Wednesday, February 23, 2011

Deer Survival Strategies

White tailed deer really show off their ability to survive Minnesota's cold winters at this time of year.  If you compare these pictures to the opossum pictures of a few weeks ago you can see why opossums have not been here long. 

Deer fur is thick, and each hair is hollow to add insulating value to keep the deer warm.  The deer has fur right down to the tip of its nose, and its ears are thickly furred. Not like the Opossum's thin furless ears.
Deer also constantly turn their ears to catch all the sounds around them.  Not all of us can turn one ear forward and the other one backward at the same time so no danger can sneak up.
This is my favorite. Look at the long eyelashes on this doe deer.  Especially the really long ones along the bottom of the eye.  Kind of makes Disney exagerations seem too small.  Actually, in the dark when walking through heavy brush these "guard hair" lashes warn of sticks that might injure an eye.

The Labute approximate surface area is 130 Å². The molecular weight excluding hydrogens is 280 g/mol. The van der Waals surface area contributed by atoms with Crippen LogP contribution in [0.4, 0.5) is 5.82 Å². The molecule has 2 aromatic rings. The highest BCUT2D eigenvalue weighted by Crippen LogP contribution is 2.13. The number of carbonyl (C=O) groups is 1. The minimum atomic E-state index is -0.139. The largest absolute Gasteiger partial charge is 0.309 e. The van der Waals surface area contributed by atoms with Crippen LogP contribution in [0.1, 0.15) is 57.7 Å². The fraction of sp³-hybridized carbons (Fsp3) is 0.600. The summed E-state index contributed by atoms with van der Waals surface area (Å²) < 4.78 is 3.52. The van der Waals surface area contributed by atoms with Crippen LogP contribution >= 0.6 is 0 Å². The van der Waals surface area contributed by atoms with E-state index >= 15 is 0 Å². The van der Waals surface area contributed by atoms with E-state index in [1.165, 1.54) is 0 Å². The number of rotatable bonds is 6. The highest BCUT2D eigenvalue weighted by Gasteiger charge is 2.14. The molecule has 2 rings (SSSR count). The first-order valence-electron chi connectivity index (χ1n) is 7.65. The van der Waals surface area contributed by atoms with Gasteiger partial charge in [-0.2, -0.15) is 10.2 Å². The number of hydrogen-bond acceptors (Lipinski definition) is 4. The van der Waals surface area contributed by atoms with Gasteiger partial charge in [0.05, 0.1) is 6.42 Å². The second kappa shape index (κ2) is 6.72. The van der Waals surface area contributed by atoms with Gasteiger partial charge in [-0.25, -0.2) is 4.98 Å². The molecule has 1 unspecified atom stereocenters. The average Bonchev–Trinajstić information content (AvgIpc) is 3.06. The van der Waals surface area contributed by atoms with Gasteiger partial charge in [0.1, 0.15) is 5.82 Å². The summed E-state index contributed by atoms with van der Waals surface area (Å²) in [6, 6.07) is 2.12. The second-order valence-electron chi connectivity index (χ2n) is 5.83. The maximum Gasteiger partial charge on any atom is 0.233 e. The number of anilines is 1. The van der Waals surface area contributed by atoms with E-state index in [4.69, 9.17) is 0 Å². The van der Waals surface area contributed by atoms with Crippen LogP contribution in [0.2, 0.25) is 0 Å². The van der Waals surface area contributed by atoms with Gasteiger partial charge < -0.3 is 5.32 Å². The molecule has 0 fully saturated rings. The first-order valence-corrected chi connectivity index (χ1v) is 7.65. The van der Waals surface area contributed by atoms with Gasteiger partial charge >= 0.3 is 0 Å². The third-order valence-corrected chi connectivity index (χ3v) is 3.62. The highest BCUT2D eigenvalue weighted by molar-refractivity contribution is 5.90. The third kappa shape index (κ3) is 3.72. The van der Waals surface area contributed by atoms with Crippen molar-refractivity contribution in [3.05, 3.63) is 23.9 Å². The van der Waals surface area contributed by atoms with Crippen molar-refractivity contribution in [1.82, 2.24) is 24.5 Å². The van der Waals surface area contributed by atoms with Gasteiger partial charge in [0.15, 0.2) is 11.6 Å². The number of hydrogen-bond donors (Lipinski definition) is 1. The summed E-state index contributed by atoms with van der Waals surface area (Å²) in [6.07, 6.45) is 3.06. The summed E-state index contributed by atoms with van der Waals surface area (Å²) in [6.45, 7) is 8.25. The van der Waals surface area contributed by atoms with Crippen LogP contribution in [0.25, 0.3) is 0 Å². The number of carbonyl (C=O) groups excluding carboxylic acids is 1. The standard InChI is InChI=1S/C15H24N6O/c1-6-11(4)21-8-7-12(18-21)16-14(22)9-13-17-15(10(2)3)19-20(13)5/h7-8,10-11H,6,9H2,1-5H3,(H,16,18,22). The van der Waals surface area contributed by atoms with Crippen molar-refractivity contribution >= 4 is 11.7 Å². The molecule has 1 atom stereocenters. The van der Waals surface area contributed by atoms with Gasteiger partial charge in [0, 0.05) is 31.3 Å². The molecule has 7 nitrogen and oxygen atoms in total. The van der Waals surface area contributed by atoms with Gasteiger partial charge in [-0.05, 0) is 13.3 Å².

I took these pictures yesterday at Springbrook's wildlife feeders.  You can see these and other deer adaptations everyday at Springbrook.


  1. Beginning with the time of Noah and the Ark, the communication between man and beasts have been broken. Humanity has lost all sense of communion with all of nature as all the birds and the beast are running away in fear of men. We are lucky to have a few animals that remain that we have domesticated which are dogs, cats and other farm animals.
    wildlife feeders

  2. Dear treeclimber

    I am publishing a book on sound perception called "Hear Where We Are" and would like to use the "Deer 2" photo. I presume that because you are a photographer that you took the photo.

    Can we arrange permission for the use of this photo?

    Thanks in advance for your time

    Michael Stocker